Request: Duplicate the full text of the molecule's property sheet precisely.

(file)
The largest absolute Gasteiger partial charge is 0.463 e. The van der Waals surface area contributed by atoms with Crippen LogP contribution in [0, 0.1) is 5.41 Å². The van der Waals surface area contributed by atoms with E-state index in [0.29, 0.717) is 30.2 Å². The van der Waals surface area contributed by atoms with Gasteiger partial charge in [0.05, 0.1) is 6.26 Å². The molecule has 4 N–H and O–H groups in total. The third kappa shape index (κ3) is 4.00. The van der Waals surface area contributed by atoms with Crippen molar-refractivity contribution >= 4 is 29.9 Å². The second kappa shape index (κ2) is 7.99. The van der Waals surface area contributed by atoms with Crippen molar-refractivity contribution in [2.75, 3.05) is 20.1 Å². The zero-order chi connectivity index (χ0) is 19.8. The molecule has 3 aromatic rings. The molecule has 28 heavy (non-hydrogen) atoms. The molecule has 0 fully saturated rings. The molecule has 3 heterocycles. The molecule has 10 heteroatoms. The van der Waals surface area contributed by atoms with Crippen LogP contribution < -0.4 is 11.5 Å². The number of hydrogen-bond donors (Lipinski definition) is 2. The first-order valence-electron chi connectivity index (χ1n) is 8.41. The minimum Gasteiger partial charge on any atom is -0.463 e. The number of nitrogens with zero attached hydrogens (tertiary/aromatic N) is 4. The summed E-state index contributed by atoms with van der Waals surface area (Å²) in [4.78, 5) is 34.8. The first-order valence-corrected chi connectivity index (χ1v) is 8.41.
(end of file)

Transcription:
The largest absolute Gasteiger partial charge is 0.463 e. The van der Waals surface area contributed by atoms with Crippen LogP contribution in [0, 0.1) is 5.41 Å². The van der Waals surface area contributed by atoms with E-state index in [0.29, 0.717) is 30.2 Å². The van der Waals surface area contributed by atoms with Gasteiger partial charge in [0.05, 0.1) is 6.26 Å². The molecule has 4 N–H and O–H groups in total. The third kappa shape index (κ3) is 4.00. The van der Waals surface area contributed by atoms with Crippen molar-refractivity contribution >= 4 is 29.9 Å². The second kappa shape index (κ2) is 7.99. The van der Waals surface area contributed by atoms with Crippen molar-refractivity contribution in [2.75, 3.05) is 20.1 Å². The zero-order chi connectivity index (χ0) is 19.8. The molecule has 3 aromatic rings. The molecule has 28 heavy (non-hydrogen) atoms. The molecule has 0 fully saturated rings. The molecule has 3 heterocycles. The molecule has 10 heteroatoms. The van der Waals surface area contributed by atoms with Crippen LogP contribution < -0.4 is 11.5 Å². The number of hydrogen-bond donors (Lipinski definition) is 2. The first-order valence-electron chi connectivity index (χ1n) is 8.41. The minimum Gasteiger partial charge on any atom is -0.463 e. The number of nitrogens with zero attached hydrogens (tertiary/aromatic N) is 4. The summed E-state index contributed by atoms with van der Waals surface area (Å²) in [4.78, 5) is 34.8. The first-order valence-corrected chi connectivity index (χ1v) is 8.41.